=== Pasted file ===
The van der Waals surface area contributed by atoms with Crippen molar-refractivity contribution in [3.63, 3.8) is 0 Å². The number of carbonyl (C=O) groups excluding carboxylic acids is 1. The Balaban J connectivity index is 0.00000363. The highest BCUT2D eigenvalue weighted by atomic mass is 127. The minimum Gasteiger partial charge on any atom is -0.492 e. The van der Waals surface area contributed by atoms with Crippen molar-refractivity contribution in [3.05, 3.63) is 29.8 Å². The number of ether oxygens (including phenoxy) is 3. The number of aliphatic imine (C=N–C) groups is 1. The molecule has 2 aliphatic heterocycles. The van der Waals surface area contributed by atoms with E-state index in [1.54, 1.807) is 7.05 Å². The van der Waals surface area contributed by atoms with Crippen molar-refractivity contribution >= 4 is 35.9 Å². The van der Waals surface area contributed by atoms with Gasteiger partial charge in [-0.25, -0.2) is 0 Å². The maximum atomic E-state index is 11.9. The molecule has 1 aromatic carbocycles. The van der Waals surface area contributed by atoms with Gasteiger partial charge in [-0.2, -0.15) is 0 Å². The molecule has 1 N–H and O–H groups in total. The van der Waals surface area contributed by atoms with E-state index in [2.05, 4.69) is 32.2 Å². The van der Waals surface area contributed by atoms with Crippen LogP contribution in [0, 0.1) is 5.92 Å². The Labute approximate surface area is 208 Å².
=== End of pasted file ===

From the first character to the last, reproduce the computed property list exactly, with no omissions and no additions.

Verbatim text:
The van der Waals surface area contributed by atoms with Crippen molar-refractivity contribution in [3.63, 3.8) is 0 Å². The number of carbonyl (C=O) groups excluding carboxylic acids is 1. The Balaban J connectivity index is 0.00000363. The highest BCUT2D eigenvalue weighted by atomic mass is 127. The minimum Gasteiger partial charge on any atom is -0.492 e. The van der Waals surface area contributed by atoms with Crippen molar-refractivity contribution in [3.05, 3.63) is 29.8 Å². The number of ether oxygens (including phenoxy) is 3. The number of aliphatic imine (C=N–C) groups is 1. The molecule has 2 aliphatic heterocycles. The van der Waals surface area contributed by atoms with E-state index in [1.54, 1.807) is 7.05 Å². The van der Waals surface area contributed by atoms with Crippen molar-refractivity contribution >= 4 is 35.9 Å². The van der Waals surface area contributed by atoms with Gasteiger partial charge in [-0.25, -0.2) is 0 Å². The maximum atomic E-state index is 11.9. The molecule has 1 aromatic carbocycles. The van der Waals surface area contributed by atoms with Gasteiger partial charge in [-0.2, -0.15) is 0 Å². The molecule has 1 N–H and O–H groups in total. The van der Waals surface area contributed by atoms with E-state index in [2.05, 4.69) is 32.2 Å². The van der Waals surface area contributed by atoms with Crippen LogP contribution in [0, 0.1) is 5.92 Å². The Labute approximate surface area is 208 Å².